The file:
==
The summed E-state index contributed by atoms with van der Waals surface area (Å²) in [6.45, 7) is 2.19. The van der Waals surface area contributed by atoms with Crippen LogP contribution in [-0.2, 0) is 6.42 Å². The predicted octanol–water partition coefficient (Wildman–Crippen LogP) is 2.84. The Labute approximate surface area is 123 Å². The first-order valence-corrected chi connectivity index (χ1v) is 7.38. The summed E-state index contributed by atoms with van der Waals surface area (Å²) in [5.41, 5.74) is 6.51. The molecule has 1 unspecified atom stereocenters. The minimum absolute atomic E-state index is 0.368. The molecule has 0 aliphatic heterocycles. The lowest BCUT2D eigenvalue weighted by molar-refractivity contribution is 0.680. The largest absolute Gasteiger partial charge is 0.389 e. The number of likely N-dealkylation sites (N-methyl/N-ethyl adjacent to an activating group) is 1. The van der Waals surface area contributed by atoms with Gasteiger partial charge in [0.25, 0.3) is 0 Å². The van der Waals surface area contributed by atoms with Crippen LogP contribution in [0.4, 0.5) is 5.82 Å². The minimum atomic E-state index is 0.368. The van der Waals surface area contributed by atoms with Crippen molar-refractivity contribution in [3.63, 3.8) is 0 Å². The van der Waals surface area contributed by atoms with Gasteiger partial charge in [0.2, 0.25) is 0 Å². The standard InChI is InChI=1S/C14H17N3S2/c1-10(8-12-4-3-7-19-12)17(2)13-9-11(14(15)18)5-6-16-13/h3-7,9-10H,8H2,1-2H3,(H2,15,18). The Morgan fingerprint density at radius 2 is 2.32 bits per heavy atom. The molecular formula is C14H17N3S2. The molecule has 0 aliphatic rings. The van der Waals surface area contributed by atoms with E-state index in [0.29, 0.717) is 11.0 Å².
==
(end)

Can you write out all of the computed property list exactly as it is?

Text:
The summed E-state index contributed by atoms with van der Waals surface area (Å²) in [6.45, 7) is 2.19. The van der Waals surface area contributed by atoms with Crippen LogP contribution in [-0.2, 0) is 6.42 Å². The predicted octanol–water partition coefficient (Wildman–Crippen LogP) is 2.84. The Labute approximate surface area is 123 Å². The first-order valence-corrected chi connectivity index (χ1v) is 7.38. The summed E-state index contributed by atoms with van der Waals surface area (Å²) in [5.41, 5.74) is 6.51. The molecule has 1 unspecified atom stereocenters. The minimum absolute atomic E-state index is 0.368. The molecule has 0 aliphatic heterocycles. The lowest BCUT2D eigenvalue weighted by molar-refractivity contribution is 0.680. The largest absolute Gasteiger partial charge is 0.389 e. The number of likely N-dealkylation sites (N-methyl/N-ethyl adjacent to an activating group) is 1. The van der Waals surface area contributed by atoms with Gasteiger partial charge in [0.25, 0.3) is 0 Å². The van der Waals surface area contributed by atoms with Crippen LogP contribution in [0.4, 0.5) is 5.82 Å². The minimum atomic E-state index is 0.368. The van der Waals surface area contributed by atoms with Crippen molar-refractivity contribution in [3.63, 3.8) is 0 Å². The van der Waals surface area contributed by atoms with Gasteiger partial charge in [0.2, 0.25) is 0 Å². The standard InChI is InChI=1S/C14H17N3S2/c1-10(8-12-4-3-7-19-12)17(2)13-9-11(14(15)18)5-6-16-13/h3-7,9-10H,8H2,1-2H3,(H2,15,18). The Morgan fingerprint density at radius 2 is 2.32 bits per heavy atom. The molecular formula is C14H17N3S2. The molecule has 0 aliphatic rings. The van der Waals surface area contributed by atoms with E-state index in [0.29, 0.717) is 11.0 Å².